The two biggest metro areas in the Pacific Northwest are seeing the lowest COVID-19 case rates in the nation, according to data from the Seattle mayor’s office.
Based on findings released by Seattle Mayor Jenny Durkan’s office on Monday, Seattle’s home turf, King County, is reporting 9.9 cases per 1,000 people.
Seattle’s own case rate is even lower at 7.4 per 1,000 people, Durkan’s numbers show.
In Oregon, Multnomah County’s case rate is 8.9 per 1,000 people. There are no exact numbers for cities like Portland given that states such as Oregon tracks case rates by county.
Nashville, El Paso, Memphis, Phoenix, and Houston round out the top five cities for highest case rates in the country.
Nashville and El Paso’s case rates stand at 41.8 cases per 1,000 people and 33.9 cases per 1,000 people, respectively.
Both cities are home to significantly more Black and Hispanic residents, who the CDC reports can be at greater risk for contracting COVID-19 due to such factors as occupation and housing.
“It’s the people of Seattle who have kept the case count low, by being serious about social distancing, about hygiene and washing your hands, about wearing face covers, and about getting tested,” Stephanie Formas, Durkan’s chief of staff, told the Seattle Times. “Seattle has made the commitment to protect our neighbors and to protect ourselves from the spread of COVID.”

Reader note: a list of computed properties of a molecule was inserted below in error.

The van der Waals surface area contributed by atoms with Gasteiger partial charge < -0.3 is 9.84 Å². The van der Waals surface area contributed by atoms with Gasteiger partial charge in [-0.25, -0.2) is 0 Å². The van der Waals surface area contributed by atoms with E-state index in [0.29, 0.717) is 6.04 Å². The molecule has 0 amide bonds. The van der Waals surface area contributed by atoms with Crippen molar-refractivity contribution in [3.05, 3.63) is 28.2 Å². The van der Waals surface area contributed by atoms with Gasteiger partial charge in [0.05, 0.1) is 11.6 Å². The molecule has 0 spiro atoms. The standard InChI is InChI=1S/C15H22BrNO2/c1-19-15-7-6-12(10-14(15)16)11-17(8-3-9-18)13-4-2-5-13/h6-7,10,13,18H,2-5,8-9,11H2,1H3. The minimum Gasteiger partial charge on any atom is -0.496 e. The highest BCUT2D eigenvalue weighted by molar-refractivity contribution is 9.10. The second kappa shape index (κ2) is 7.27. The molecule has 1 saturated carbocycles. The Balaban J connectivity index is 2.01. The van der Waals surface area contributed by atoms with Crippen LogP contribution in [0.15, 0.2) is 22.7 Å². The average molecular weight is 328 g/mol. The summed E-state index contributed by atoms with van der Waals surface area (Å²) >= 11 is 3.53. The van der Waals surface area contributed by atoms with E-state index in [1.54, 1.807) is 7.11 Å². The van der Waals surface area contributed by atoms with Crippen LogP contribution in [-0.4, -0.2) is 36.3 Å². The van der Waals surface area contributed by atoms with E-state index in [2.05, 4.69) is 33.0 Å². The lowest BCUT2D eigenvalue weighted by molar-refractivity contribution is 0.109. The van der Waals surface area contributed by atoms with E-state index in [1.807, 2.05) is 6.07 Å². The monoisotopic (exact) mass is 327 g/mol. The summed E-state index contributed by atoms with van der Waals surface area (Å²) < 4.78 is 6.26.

The data does not provide a clear reason why the Pacific Northwest is faring better compared to the rest of the country.
Oregon and Washington were both quick to enact week-long stay-at-home orders this past winter and impose face mask orders for residents.
The two states have also placed restrictions on social gatherings, bars and restaurants while most schools are teaching online only.
If Durkan’s data is true, then Seattle and Portland are also maintaining low COVID-19 case rates despite seeing some of the largest protests against police brutality in the nation.
Preliminary research from a team led by Fred Hutchinson scientists Dr. Ashish Goyal, Dr. Joshua T. Schiffer, and Dr. Bryan T. Mayer suggests that many infectious people may spread the virus for shorter periods than believed.
Their model proposes that some people can spread it for as little as one or two days before coming down with symptoms. A person can still spread the virus to dozens of people in that time, the team wrote.
“The ethical thing to do as an individual is to walk around with the assumption that you’re infectious and contagious, and that it’s your responsibility to protect the public,” Schiffer said.
The Washington Department of Health reported on Sunday that the state crossed the 90,000 mark for COVID-19 cases as 2,100 people have died from the virus in the state.
In Oregon, there are more than 35,000 COVID-19 cases and 581 deaths as it anticipates doubling its testing capacity to 80,000 tests a week courtesy of 150 million new testing kits from the federal government.
John Hopkins University & Medicine reports that COVID-19 has killed more than 210,000 people in the U.S. where there are now 7.4 million reported cases of the virus.
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